"Big Four" Highlights


 

Prayer Playbook

NFL coaching methods can apply to the Liturgy of the Hours

By Jason Godin

Like most new head coaches, football’s Jim Tomsula is making changes, and some of them could serve as a model for the spiritual life of individuals and families.

The first-year San Francisco 49ers coach has redesigned some of the primary tools of the football trade, looking to improve how his players receive and process information. According to sportswriter Dan Hanzus, off-field activities for the 49ers during Tomsula’s tenure have included:

  • Organizing meetings into 30-minute blocks with 10-minute breaks.
  • Enhancing digital playbooks with video clips.
  • Sending alerts to players’ digital calendars instead of a handing out printed schedules.

Tomsula says that such innovations are needed to connect with men of the millennial generation, which is known for its short attention span but also for an ability to multitask online.

It seems to me that such innovative coaching methods could also inspire families to form – or reform – their own prayer “playbooks.” Technology can be an aid rather than a distraction for developing habits such as the Liturgy of the Hours, keeping daily prayer times, reminding children to pray or sending them spiritual readings, while reaffirming the family’s faith commitment in the process.  

Contemporary culture places great emphasis on getting the most done in the least amount of time. Sadly our own conversations and relationships with God are often sidelined when seen in this way. Busy routines leave parents and children relegating prayer to short nightly spurts, if they bother at all. Such reasoning has led many families to decide that their time is better spent sitting at home rather than in the pews for an hour of Sunday Mass.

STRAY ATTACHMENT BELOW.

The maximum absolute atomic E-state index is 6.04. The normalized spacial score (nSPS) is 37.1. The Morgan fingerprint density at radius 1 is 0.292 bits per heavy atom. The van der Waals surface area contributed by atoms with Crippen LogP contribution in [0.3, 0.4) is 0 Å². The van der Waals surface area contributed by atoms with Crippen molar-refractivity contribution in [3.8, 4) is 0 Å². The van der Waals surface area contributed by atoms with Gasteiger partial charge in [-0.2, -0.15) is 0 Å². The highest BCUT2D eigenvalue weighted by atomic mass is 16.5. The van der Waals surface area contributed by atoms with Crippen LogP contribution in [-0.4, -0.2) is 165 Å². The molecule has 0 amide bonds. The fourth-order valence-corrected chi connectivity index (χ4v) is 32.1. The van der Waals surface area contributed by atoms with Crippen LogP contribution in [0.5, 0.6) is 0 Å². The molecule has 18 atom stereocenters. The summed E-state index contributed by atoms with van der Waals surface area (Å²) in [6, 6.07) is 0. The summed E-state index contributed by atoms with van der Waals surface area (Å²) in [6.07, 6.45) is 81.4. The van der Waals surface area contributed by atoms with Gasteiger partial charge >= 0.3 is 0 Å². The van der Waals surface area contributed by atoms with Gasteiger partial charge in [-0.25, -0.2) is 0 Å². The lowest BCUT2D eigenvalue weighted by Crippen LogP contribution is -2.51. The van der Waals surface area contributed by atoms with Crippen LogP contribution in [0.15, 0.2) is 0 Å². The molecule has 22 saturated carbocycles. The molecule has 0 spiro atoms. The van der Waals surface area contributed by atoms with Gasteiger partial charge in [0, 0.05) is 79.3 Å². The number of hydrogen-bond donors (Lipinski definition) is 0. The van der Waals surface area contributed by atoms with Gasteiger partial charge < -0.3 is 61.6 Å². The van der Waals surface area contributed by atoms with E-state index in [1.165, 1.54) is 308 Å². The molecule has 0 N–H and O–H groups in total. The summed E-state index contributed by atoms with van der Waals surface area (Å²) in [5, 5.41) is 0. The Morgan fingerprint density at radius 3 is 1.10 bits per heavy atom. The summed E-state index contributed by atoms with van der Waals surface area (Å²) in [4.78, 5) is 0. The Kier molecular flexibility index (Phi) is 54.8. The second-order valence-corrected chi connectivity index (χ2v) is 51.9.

Early Church members surely struggled to balance their schedules, too. Yet they still made time to offer prayers of praise and thanksgiving throughout the day: morning, midday, early evening and before bed at night. We could take a cue from them, consecrating the time of our days like they did. Each “hour” of the Liturgy of the Hours – also known as the Divine Office – takes about 15 minutes, with psalms, short Scripture readings, meditations and intercessions. It is a compact powerhouse of universal prayer, with parts that can fit easily into the busiest schedule.

And, like a lot of stuff today, the Church’s daily prayer cycle can fit into your pocket courtesy of apps that are much cheaper and easier to carry than the corresponding print editions. Such affordability and portability leave little excuse for not having the tools or the time to pray.

For diehard NFL fans who’ve spent the last five months surviving on a steady diet of draft days, league meeting proposals and endless “Deflategate” drama, the team training camps that opened recently across the country introduce a fresh start to a new season.

Such senses of renewal and reward can also find form within the faith of modern families. For centuries, the Liturgy of the Hours has brought structure to the lives of Christians. Today, with audio and an array of applications available on handy devices, its prayers can serve as staples to any family prayer playbook. The timeless treasury of Church teachings and tradition are now available to anyone, huddled anywhere and at any time, with the ones they love.   

Jason Godin is associate editor of Fathers for Good.